Early Education

More than 220,000 Mississippi children may be missing out on promising home visiting program

More families are receiving home visits, but hundreds of thousands still in need

Editor’s note: This story led off this week’s Mississippi Learning newsletter, which is delivered free to subscribers’ inboxes with trends and top stories about education in Mississippi. Subscribe today!

The number of Mississippi families receiving assistance from “evidence-based” home visiting programs grew by 350 between 2015 and 2017, but almost 230,000 children in the state who could benefit from the visits are still missing out, according to a new report by the National Home Visiting Resource Center (NHVRC). A program is “evidence based” if a rigorous evaluation of the program reveals that it produces positive results.

In 2017, staff from the four programs, operated through 20 local agencies, made 14,682 home visits to 1,058 families and 829 children in the state. Home visits differ in scope depending on the program, but most are conducted by trained staff members or, in some cases, nurses, who visit families on a regular basis, including while a mother is pregnant. The programs promote child health, encourage nurturing relationships between children and family members and strive to increase parent knowledge of child development and parenting strategies. Some programs focus specifically on preventing child abuse and neglect and identifying developmental delays in children at an early age.

Nationwide, many home visiting programs have been proven to lead to positive outcomes for parents and their children, with some programs reducing behavioral and emotional problems in children, decreasing child abuse and neglect, increasing the percentage of women receiving prenatal care and even improving breastfeeding rates. The NHVRC reported that more than 3.5 million home visits were provided nationwide to 304,259 families and more than 334,000 children, although the group estimates some 18 million families and pregnant women could benefit from the visits. More than a quarter of these families — 26 percent — are led by a single mother and 8 percent are led by a parent with no high school diploma, the report stated.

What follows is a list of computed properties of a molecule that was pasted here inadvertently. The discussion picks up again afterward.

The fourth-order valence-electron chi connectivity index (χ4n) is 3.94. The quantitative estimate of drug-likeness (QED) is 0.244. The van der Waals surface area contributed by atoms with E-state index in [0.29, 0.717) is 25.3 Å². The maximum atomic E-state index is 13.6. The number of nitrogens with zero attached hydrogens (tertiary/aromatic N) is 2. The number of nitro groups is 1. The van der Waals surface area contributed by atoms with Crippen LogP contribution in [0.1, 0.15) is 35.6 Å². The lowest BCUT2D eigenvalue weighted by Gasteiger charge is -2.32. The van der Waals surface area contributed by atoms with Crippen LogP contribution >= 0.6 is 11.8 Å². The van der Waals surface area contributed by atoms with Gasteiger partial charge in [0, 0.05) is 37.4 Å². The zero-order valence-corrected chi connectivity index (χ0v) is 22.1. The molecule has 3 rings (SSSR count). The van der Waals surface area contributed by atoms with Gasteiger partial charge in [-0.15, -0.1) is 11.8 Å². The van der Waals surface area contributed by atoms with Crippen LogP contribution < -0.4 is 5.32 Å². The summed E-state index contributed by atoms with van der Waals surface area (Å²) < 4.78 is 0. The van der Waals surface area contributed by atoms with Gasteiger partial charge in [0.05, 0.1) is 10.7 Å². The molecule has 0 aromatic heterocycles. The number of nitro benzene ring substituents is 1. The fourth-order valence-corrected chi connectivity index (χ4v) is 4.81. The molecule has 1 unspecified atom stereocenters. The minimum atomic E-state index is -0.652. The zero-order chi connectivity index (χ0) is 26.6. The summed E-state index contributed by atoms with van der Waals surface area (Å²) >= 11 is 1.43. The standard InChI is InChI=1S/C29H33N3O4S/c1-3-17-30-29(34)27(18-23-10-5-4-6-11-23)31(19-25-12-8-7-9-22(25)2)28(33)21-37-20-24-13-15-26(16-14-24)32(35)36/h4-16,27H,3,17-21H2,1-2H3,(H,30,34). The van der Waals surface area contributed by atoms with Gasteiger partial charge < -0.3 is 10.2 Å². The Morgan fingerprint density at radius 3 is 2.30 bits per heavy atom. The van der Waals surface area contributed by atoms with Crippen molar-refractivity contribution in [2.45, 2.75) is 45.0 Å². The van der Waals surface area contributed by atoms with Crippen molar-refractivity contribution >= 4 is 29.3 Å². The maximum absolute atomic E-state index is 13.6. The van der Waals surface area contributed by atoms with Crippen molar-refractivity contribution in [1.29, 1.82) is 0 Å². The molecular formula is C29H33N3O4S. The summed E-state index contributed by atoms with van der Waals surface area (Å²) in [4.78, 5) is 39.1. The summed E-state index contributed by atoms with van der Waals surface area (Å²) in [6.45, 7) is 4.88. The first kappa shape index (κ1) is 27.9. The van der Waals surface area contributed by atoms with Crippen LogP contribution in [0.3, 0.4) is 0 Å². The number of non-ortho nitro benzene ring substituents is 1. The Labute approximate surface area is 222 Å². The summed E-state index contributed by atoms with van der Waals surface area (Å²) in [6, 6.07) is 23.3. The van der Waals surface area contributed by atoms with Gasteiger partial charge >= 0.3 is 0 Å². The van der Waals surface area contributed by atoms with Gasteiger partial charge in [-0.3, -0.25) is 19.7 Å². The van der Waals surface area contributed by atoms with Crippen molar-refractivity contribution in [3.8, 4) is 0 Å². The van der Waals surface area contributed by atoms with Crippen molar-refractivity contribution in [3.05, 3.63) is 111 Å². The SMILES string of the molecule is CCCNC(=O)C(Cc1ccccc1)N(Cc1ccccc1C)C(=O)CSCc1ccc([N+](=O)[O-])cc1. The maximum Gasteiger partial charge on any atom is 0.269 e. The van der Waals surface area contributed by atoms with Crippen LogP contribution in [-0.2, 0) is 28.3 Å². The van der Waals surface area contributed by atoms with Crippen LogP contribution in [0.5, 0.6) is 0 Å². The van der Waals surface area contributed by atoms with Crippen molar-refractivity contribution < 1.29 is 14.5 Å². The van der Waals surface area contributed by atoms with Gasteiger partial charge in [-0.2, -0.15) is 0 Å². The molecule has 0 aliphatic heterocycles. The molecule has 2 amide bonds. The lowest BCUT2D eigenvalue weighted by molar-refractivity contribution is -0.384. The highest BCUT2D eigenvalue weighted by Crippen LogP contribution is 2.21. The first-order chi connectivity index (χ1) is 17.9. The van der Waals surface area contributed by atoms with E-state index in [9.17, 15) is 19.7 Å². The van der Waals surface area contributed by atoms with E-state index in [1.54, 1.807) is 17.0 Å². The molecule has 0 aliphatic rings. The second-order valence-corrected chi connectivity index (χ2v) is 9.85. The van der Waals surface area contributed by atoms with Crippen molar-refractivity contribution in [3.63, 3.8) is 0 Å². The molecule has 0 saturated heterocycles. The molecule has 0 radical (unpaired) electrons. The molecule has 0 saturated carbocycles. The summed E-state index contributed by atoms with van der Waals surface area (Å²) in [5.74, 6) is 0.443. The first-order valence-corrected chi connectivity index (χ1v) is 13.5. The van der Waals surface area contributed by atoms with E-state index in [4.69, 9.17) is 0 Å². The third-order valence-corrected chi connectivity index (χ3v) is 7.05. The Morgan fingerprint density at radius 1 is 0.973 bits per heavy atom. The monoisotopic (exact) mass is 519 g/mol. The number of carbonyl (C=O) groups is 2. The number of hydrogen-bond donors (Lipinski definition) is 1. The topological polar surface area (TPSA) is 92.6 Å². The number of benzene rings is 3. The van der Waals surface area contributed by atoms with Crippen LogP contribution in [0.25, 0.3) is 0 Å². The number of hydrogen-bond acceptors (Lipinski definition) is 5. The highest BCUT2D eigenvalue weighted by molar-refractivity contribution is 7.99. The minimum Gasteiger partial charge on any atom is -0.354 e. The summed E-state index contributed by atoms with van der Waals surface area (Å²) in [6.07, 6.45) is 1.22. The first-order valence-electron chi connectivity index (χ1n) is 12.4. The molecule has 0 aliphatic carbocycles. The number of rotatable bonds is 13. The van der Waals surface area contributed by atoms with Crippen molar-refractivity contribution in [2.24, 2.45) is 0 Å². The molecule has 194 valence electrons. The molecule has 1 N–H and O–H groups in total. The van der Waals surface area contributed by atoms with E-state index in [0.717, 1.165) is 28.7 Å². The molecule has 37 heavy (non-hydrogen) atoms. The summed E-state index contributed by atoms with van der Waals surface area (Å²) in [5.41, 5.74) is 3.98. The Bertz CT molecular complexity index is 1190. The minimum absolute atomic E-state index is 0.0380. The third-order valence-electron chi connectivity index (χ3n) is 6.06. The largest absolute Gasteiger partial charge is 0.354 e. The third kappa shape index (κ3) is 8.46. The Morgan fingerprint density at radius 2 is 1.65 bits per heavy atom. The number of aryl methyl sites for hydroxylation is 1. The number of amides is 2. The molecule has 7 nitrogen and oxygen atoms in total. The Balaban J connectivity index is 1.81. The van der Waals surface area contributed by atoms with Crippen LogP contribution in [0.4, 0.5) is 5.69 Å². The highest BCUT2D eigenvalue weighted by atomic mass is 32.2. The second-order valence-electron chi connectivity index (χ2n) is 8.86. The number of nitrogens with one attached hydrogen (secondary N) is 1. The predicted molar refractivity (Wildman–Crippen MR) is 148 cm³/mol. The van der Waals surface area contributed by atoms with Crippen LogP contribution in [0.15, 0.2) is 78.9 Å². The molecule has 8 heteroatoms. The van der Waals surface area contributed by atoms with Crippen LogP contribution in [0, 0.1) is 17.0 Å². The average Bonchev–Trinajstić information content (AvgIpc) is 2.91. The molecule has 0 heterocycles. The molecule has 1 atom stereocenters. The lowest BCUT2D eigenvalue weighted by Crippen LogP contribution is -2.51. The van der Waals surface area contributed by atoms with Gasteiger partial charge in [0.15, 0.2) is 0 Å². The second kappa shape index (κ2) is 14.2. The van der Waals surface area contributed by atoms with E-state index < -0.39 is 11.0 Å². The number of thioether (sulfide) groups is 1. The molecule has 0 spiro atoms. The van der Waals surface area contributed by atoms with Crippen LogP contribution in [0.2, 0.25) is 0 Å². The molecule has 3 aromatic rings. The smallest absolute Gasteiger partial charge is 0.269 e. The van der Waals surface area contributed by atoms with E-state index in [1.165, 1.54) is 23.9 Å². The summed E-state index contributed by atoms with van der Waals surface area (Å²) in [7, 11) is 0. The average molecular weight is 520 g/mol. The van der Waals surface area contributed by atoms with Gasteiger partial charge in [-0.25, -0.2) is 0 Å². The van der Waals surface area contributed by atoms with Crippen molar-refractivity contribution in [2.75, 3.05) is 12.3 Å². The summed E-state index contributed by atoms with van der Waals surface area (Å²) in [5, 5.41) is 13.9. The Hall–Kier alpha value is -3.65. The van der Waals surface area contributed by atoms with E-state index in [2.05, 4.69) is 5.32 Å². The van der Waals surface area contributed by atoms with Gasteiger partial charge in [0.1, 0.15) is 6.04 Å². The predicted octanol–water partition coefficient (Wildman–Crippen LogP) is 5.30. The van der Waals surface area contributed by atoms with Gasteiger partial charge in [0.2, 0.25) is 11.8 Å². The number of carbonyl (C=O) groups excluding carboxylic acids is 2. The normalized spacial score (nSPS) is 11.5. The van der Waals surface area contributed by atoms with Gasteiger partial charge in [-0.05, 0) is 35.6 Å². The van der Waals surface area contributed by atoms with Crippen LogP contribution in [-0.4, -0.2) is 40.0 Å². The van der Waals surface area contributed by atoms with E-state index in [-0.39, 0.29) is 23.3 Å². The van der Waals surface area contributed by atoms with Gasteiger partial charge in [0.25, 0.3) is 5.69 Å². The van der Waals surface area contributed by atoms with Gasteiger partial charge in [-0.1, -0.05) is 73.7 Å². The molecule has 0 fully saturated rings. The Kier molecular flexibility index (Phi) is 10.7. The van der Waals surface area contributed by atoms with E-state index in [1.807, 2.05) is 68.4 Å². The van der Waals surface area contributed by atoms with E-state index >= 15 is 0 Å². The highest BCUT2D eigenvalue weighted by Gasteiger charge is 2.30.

NHVRC Deputy Project Director Allison Meisch noted that many families could benefit from home visiting. In a statement, she highlighted the impact the programs can have beyond working on parenting skills. “Decades of research tell us that home visiting can improve outcomes for children and help parents achieve their own education and career goals as they strive for financial self-sufficiency.”

In Mississippi, the majority of children who benefited from home visiting in 2017 were black, and nearly 20 percent of caregivers who received home visits had no high school diploma. The majority of children who were served ranged in age from infants to age 2.

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Jackie Mader

Jackie Mader is multimedia editor. She has covered preK-12 education and teacher preparation nationwide, with a focus on the rural south. Her work has appeared… See Archive

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